22 minutes | 4 months ago
Blake's Top 5 Customer Experience Predictions For 2021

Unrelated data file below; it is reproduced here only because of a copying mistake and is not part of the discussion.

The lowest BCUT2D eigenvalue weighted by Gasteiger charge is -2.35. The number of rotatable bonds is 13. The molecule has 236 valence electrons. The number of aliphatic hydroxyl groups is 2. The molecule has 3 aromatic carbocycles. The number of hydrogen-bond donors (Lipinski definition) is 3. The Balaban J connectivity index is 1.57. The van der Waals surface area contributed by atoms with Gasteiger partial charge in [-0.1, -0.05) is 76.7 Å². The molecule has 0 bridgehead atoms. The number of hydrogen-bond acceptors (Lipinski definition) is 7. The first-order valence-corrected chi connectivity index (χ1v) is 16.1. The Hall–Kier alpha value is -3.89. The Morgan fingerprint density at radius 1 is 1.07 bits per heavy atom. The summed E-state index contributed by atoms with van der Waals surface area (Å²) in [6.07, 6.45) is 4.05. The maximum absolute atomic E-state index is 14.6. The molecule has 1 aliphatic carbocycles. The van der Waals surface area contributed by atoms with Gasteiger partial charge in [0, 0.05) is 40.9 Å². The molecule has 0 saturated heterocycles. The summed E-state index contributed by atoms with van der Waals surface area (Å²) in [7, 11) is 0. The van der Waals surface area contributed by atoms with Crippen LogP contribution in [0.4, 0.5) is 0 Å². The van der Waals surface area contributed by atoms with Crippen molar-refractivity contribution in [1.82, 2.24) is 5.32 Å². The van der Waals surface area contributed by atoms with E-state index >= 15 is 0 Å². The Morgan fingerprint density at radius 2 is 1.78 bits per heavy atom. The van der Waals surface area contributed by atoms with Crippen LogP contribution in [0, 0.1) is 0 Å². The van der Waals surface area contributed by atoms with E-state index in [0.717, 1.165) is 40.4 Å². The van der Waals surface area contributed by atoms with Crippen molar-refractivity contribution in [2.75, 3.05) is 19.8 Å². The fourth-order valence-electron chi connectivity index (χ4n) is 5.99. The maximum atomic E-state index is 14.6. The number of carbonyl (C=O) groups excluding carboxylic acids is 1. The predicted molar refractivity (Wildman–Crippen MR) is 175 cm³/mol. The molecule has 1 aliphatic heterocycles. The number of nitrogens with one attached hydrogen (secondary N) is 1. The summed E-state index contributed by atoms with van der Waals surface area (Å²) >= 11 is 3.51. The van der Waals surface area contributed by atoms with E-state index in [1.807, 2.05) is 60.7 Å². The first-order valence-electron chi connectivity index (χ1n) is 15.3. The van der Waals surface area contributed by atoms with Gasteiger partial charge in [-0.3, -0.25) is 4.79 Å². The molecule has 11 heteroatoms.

Every year, I make predictions for what’s to come in the world of customer experience. After doing this for seven years, I’ve gotten pretty good at predicting trends that really do end up influencing businesses and customers. But in 2020, no one could have predicted the COVID-19 pandemic. It’s been a tough year. Between the pandemic, shutdowns and economic downturn, we’ve also faced environmental issues, a divisive election in the U.S., racial injustice and much more. These events might not seem tied to customer experience, but we don’t live or work in a bubble—we’re affected by what happens all over the world. And we’ll definitely be feeling the effects of this year for years to come. With that in mind, here are my five customer experience predictions for 2021: 1 . How We Live And Work Has Forever Changed Thanks To COVID. Nearly every aspect of life and business this year was upended because of COVID. Although a vaccine is making great progress, we will be seeing the impact of the pandemic for at least the next five to ten years. Although most people want to get back to some semblance of normal life, they are hesitant to go back to how things were. 2 . 2021: Year Of The Uncomfortable Conversation. 2020 brought about a lot of uncomfortable conversations on topics ranging from health and safety to layoffs, Black Lives Matter and supporting women and essential workers. These conversations will intensify in 2021 as individuals and companies will have to look inwardly to address these major concerns and help support underrepresented groups that have been hit especially hard this year. Customers will expect companies to take a stand and really make a difference. 3 . Putting Employees And Customers Above Profits. Many companies made huge efforts in 2020 to support their employees and customers, even if that meant their profits suffered. They invested in employee relief funds and increased benefits, while also listening to customers and providing great service. That trend will continue, and the companies that focus on people instead of profits will see great success. 4 . Ecommerce Rose Immensely And Touchless CX Makes Unignorable Leap. Companies were forced to pivot this year as stores were shut down and in-person shopping was limited. Companies across all industries have increased their e-commerce offerings. And now that customers have experienced delivery and pickup, they don’t want to go back to how things were. Touchless CX will make huge leaps in 2021 as brands work to build experiences for customers who feel vulnerable. In the coming year, brands will have to adopt digital models and creative touchless solutions. 5 . B2B Pivot. B2B companies struggled in 2020 because they depend on in-person conferences and networking that was cancelled or moved online. A number of B2B companies have already pivoted to new ways to connect with customers, and other companies must follow suit. B2B companies have to double down on customer experience through digital transformation and using thought leadership to generate leads because what worked in the past doesn’t work anymore. In many ways, 2020 has set the stage for CX in 2021. As we come out of a difficult year, customers are looking for ease and personalization. They want companies to adapt and make a real difference in society. These trends show just how much 2020 changed us and how we can continue to recover and evolve in 2021. Blake Morgan is a customer experience futurist, keynote speaker, and author of the bestselling book The Customer Of The Future. Sign up for her new course here. For regular updates on customer experience, sign up for her weekly newsletter here.